A random collection of memories, part travelogue and diary, held together by light interjections of humor.
First-time author Randall has traveled the world as a businessman, gathering his pithy memoirs in the process. This is less a tale than an accumulation of cosmopolitan ruminations, stylistically held together by neat, aphoristic brevity. The point doesn’t seem to be historical documentation—he freely admits that since many of the remembrances are more than 30 years old, he “may not recount them all perfectly”—but more a meditation on one man’s meandering about the globe, sustained by wit and charm. The reflections are generally scattershot and short: In 142 pages, there are more than 150 chapters, some barely registering as a full-fledged paragraph. The themes touched upon are wide-ranging, even discontinuous: Chilean wine, groceries, actuarial communication skills, Brazil, Prince Andrew and unpleasant flights are only a tiny sampling of what the book offers. The overarching tone is one of whimsical informality, as with this delightful (though ungrammatical) digression referring to a bathroom in Sydney, Australia: “Upon leaving the customs hall, the condom machine in the men’s lavatory had graffiti written on it which stated, ‘In the event of complaint, post baby in slot.’ ” Sometimes, the disjointedness can be bit grating, leaving readers unmoored from a progressing story or guiding ideas. Mostly, however, the unpretentiousness of the observations and the spirit of levity with which they’re offered make up for the lack of structure and chronology. Sometimes, the author’s observations can be sociologically astute (he has a trenchant and mordantly funny analysis of Dutch thrift) but most of the book seems unburdened by intellectual ambition—a saving grace for the volume, in that it never pretends to offer more than it does, which is the casual cogitations of a globe-trotter.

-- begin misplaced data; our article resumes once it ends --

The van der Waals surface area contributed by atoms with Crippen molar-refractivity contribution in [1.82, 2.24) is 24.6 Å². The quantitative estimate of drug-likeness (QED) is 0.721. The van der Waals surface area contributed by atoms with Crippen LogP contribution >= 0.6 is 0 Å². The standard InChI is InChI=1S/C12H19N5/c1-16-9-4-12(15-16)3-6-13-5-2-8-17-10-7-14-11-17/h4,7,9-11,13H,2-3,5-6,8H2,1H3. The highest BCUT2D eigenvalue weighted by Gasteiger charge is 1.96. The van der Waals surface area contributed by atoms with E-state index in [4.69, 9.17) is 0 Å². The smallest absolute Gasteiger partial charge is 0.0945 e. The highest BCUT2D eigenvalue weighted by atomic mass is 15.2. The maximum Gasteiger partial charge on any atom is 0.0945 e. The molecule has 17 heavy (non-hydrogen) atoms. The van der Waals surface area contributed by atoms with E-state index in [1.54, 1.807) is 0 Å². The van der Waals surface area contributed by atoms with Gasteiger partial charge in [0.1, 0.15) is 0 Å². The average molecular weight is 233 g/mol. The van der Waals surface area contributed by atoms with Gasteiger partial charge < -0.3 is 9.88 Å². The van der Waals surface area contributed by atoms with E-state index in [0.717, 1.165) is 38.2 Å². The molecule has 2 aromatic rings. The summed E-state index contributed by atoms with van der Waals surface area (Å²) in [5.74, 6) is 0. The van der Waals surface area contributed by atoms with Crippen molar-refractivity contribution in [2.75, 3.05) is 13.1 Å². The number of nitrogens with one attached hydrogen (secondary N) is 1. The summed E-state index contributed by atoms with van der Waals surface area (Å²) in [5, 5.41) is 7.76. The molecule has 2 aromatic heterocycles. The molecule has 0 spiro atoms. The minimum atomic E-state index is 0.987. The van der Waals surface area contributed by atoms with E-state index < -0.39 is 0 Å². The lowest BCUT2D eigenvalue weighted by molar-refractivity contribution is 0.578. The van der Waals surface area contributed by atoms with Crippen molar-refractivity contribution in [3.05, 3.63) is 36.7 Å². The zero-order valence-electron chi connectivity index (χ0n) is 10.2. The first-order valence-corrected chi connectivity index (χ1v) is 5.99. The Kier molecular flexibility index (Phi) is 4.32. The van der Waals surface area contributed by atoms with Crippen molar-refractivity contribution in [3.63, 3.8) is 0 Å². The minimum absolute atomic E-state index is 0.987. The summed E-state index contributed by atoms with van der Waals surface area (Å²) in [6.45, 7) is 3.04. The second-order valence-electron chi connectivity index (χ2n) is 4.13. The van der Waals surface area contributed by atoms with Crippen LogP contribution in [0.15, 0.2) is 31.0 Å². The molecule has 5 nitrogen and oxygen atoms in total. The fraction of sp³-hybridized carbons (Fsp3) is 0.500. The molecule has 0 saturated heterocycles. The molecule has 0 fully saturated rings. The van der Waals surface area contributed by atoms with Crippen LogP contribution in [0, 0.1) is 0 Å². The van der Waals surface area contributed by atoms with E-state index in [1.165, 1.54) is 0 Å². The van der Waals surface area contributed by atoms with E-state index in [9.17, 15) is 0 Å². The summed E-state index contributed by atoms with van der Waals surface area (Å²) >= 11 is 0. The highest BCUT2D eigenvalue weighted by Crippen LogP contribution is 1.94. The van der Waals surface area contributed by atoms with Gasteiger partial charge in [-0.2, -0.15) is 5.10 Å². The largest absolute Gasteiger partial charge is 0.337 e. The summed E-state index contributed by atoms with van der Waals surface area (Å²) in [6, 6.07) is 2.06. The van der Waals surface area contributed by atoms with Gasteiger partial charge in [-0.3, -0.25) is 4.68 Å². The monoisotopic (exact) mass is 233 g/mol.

Quick and light, with a lack of self-importance that makes it more charming than frivolous.